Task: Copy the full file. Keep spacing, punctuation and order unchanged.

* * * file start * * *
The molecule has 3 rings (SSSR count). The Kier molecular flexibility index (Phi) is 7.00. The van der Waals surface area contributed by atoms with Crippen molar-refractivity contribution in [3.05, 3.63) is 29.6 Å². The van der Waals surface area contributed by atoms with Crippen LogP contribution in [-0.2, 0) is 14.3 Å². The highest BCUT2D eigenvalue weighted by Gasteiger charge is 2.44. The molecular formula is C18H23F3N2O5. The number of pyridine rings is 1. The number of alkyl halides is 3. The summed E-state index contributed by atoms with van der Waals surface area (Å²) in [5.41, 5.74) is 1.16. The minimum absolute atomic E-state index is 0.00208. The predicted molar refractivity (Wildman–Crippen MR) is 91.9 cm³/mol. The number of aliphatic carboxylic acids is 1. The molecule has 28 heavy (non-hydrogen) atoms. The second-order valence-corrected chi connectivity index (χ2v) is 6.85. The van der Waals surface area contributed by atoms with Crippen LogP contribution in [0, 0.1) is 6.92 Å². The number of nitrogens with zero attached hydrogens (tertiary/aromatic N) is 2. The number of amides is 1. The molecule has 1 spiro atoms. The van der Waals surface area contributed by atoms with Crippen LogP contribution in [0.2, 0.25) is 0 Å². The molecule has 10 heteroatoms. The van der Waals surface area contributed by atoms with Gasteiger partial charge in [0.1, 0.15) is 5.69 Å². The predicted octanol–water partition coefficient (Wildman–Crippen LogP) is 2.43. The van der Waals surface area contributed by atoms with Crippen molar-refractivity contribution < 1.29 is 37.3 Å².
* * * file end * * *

The molecule has 3 rings (SSSR count). The Kier molecular flexibility index (Phi) is 7.00. The van der Waals surface area contributed by atoms with Crippen molar-refractivity contribution in [3.05, 3.63) is 29.6 Å². The van der Waals surface area contributed by atoms with Crippen LogP contribution in [-0.2, 0) is 14.3 Å². The highest BCUT2D eigenvalue weighted by Gasteiger charge is 2.44. The molecular formula is C18H23F3N2O5. The number of pyridine rings is 1. The number of alkyl halides is 3. The summed E-state index contributed by atoms with van der Waals surface area (Å²) in [5.41, 5.74) is 1.16. The minimum absolute atomic E-state index is 0.00208. The predicted molar refractivity (Wildman–Crippen MR) is 91.9 cm³/mol. The number of aliphatic carboxylic acids is 1. The molecule has 28 heavy (non-hydrogen) atoms. The second-order valence-corrected chi connectivity index (χ2v) is 6.85. The van der Waals surface area contributed by atoms with Crippen LogP contribution in [0, 0.1) is 6.92 Å². The number of nitrogens with zero attached hydrogens (tertiary/aromatic N) is 2. The number of amides is 1. The molecule has 1 spiro atoms. The van der Waals surface area contributed by atoms with Crippen LogP contribution in [0.2, 0.25) is 0 Å². The molecule has 10 heteroatoms. The van der Waals surface area contributed by atoms with Gasteiger partial charge in [0.1, 0.15) is 5.69 Å². The predicted octanol–water partition coefficient (Wildman–Crippen LogP) is 2.43. The van der Waals surface area contributed by atoms with Crippen molar-refractivity contribution < 1.29 is 37.3 Å².